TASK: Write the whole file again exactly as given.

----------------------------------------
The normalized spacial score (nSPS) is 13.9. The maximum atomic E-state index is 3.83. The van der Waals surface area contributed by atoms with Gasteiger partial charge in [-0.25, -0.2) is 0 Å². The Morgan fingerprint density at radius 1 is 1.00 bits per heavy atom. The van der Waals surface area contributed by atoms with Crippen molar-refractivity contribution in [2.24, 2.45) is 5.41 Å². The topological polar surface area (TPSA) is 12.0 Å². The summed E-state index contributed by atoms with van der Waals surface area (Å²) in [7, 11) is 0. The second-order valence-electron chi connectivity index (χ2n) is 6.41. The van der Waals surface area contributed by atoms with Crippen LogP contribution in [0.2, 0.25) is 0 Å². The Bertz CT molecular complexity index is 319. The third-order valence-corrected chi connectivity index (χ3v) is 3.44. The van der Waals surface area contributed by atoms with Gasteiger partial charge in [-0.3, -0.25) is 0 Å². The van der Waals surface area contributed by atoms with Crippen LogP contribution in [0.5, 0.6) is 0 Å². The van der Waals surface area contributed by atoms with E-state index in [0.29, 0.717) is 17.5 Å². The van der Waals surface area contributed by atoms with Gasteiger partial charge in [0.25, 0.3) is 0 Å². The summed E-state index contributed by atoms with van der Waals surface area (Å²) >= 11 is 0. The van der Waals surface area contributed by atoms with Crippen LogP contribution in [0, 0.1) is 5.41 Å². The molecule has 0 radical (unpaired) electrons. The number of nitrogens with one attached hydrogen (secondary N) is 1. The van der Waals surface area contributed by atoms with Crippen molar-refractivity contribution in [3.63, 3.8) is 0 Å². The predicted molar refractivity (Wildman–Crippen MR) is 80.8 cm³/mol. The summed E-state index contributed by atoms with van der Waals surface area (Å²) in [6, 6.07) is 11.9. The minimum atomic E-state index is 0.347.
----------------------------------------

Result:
The normalized spacial score (nSPS) is 13.9. The maximum atomic E-state index is 3.83. The van der Waals surface area contributed by atoms with Gasteiger partial charge in [-0.25, -0.2) is 0 Å². The Morgan fingerprint density at radius 1 is 1.00 bits per heavy atom. The van der Waals surface area contributed by atoms with Crippen molar-refractivity contribution in [2.24, 2.45) is 5.41 Å². The topological polar surface area (TPSA) is 12.0 Å². The summed E-state index contributed by atoms with van der Waals surface area (Å²) in [7, 11) is 0. The second-order valence-electron chi connectivity index (χ2n) is 6.41. The van der Waals surface area contributed by atoms with Crippen LogP contribution in [0.2, 0.25) is 0 Å². The Bertz CT molecular complexity index is 319. The third-order valence-corrected chi connectivity index (χ3v) is 3.44. The van der Waals surface area contributed by atoms with Gasteiger partial charge in [-0.3, -0.25) is 0 Å². The van der Waals surface area contributed by atoms with Crippen LogP contribution in [0.5, 0.6) is 0 Å². The van der Waals surface area contributed by atoms with E-state index in [0.29, 0.717) is 17.5 Å². The van der Waals surface area contributed by atoms with Gasteiger partial charge in [0.25, 0.3) is 0 Å². The summed E-state index contributed by atoms with van der Waals surface area (Å²) >= 11 is 0. The van der Waals surface area contributed by atoms with Crippen LogP contribution in [0, 0.1) is 5.41 Å². The molecule has 0 radical (unpaired) electrons. The number of nitrogens with one attached hydrogen (secondary N) is 1. The van der Waals surface area contributed by atoms with Crippen molar-refractivity contribution in [3.63, 3.8) is 0 Å². The predicted molar refractivity (Wildman–Crippen MR) is 80.8 cm³/mol. The summed E-state index contributed by atoms with van der Waals surface area (Å²) in [6, 6.07) is 11.9. The minimum atomic E-state index is 0.347.